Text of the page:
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In two recent posts, I've talked about the advice grief educator Val Walker gives on how to help friends who are dealing with the end of a relationship (opens in new tab), whether from a breakup or the loss of a loved one. Those posts have focused mostly on what to say (opens in new tab). Now, let's talk about myths surrounding the art of comforting — and about a few things you should (and shouldn't) do if you want to help.
Saying (or e-mailing or tweeting) "I'm here if you need me" usually comforts our friends.
Unfortunately, a statement like that is not comforting for most people dealing with grief. Saying "if you need me" leaves it up to your friend to call you, but she probably doesn't want to be a burden, and reaching out will probably make her feel "needy." It's much better for your friend to be offered something specific from you, which she can feel free to accept or not. For example, say or text, "If you like, I can give you a call Monday night." This way, your friend knows you will be there for her — that you really mean it. This is so much more comforting than a vague promise. If your friend is feeling too sad or hurt in her grief to accept your invitation, it is important that you as a comforter never take personally your friend's refusal to your offer. Whether you offer a phone call, your home-cooked lasagna, a walk in the park together, or just a big hug, if your friend says "no, thanks," you need to be okay with that. You shouldn't be putting any pressure on the person who is grieving. Also, there is nothing wrong with gently offering your phone call again, say, a week or two later, as most likely your grieving friend is going through changing and confusing emotions and may feel differently days later.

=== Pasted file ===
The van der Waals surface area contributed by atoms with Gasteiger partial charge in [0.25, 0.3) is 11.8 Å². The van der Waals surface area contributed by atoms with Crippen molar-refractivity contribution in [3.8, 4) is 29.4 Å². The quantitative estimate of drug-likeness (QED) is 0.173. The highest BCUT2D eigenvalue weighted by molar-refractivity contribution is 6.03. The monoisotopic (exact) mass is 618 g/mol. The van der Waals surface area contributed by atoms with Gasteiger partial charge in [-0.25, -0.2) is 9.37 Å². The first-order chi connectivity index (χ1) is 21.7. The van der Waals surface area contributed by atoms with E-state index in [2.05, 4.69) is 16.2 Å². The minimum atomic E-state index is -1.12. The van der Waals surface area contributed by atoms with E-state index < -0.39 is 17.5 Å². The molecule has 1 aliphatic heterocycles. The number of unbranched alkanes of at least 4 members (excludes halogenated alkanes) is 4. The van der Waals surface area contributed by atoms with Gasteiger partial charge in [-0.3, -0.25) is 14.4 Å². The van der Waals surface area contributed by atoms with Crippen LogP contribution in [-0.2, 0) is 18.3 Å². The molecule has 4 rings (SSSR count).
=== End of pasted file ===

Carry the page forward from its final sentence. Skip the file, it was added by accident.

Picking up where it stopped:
The friend who gives a hug is more comforting than the friend who runs an errand to help you out.
Most grieving people like a reliable, true blue friend who they can count on just as much as they want a huggy, warm person to comfort them. You don't have to be touchy-feely or warm-and-fuzzy to be supportive.
Comforting the friend means having a big heart-to-heart talk about the break-up.
Often grieving people just want low-key, undemanding companionship, just "hanging out" — watching a favorite TV show together, or throwing a Frisbee for your dog, or just sitting quietly on the porch watching a sunset. We can offer to listen, and if they want to have a heart-to-heart, that's great. But if no talking happens, that's okay, too.
Good comforters always know what to say.
Sometimes there really is little that can be said, except that you're sorry for their loss. Offering to listen is one of the best things you can do. Showing empathy and concern is wonderfully comforting in itself. Just showing up and being attentive is all that is needed sometimes. Your eyes speak volumes when you really listen.
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